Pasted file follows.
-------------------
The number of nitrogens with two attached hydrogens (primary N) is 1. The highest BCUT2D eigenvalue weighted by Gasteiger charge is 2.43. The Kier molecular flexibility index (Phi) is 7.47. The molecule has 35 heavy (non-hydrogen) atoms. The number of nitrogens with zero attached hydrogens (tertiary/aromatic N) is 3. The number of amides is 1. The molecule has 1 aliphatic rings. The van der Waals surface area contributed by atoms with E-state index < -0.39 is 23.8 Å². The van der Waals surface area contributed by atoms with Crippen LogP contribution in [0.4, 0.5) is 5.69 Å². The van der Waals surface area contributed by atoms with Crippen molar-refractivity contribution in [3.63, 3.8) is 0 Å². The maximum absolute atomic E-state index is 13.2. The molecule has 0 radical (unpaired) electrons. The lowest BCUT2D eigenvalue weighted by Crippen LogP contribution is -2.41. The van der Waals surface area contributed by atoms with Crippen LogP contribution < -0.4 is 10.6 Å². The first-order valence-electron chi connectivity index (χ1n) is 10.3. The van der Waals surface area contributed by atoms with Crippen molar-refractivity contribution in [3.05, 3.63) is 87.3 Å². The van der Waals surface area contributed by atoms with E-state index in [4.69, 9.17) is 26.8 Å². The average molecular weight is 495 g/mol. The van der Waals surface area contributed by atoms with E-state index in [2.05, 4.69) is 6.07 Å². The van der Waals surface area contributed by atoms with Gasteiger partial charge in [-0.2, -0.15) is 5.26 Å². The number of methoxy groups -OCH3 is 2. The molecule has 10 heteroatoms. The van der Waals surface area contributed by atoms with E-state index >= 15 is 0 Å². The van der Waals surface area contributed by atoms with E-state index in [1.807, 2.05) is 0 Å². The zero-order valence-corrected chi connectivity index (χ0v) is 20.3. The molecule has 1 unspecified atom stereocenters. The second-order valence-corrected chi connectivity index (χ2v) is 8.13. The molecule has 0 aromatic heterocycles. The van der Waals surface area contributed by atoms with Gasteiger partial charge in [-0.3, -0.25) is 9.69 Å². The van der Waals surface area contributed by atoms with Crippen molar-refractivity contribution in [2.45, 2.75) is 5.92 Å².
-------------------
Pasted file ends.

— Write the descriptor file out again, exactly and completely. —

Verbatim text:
The number of nitrogens with two attached hydrogens (primary N) is 1. The highest BCUT2D eigenvalue weighted by Gasteiger charge is 2.43. The Kier molecular flexibility index (Phi) is 7.47. The molecule has 35 heavy (non-hydrogen) atoms. The number of nitrogens with zero attached hydrogens (tertiary/aromatic N) is 3. The number of amides is 1. The molecule has 1 aliphatic rings. The van der Waals surface area contributed by atoms with E-state index < -0.39 is 23.8 Å². The van der Waals surface area contributed by atoms with Crippen LogP contribution in [0.4, 0.5) is 5.69 Å². The van der Waals surface area contributed by atoms with Crippen molar-refractivity contribution in [3.63, 3.8) is 0 Å². The maximum absolute atomic E-state index is 13.2. The molecule has 0 radical (unpaired) electrons. The lowest BCUT2D eigenvalue weighted by Crippen LogP contribution is -2.41. The van der Waals surface area contributed by atoms with Crippen LogP contribution < -0.4 is 10.6 Å². The first-order valence-electron chi connectivity index (χ1n) is 10.3. The van der Waals surface area contributed by atoms with Crippen molar-refractivity contribution in [3.05, 3.63) is 87.3 Å². The van der Waals surface area contributed by atoms with E-state index in [4.69, 9.17) is 26.8 Å². The average molecular weight is 495 g/mol. The van der Waals surface area contributed by atoms with E-state index in [2.05, 4.69) is 6.07 Å². The van der Waals surface area contributed by atoms with Gasteiger partial charge in [-0.2, -0.15) is 5.26 Å². The number of methoxy groups -OCH3 is 2. The molecule has 10 heteroatoms. The van der Waals surface area contributed by atoms with E-state index >= 15 is 0 Å². The van der Waals surface area contributed by atoms with E-state index in [1.807, 2.05) is 0 Å². The zero-order valence-corrected chi connectivity index (χ0v) is 20.3. The molecule has 1 unspecified atom stereocenters. The second-order valence-corrected chi connectivity index (χ2v) is 8.13. The molecule has 0 aromatic heterocycles. The van der Waals surface area contributed by atoms with Gasteiger partial charge in [-0.3, -0.25) is 9.69 Å². The van der Waals surface area contributed by atoms with Crippen molar-refractivity contribution in [2.45, 2.75) is 5.92 Å².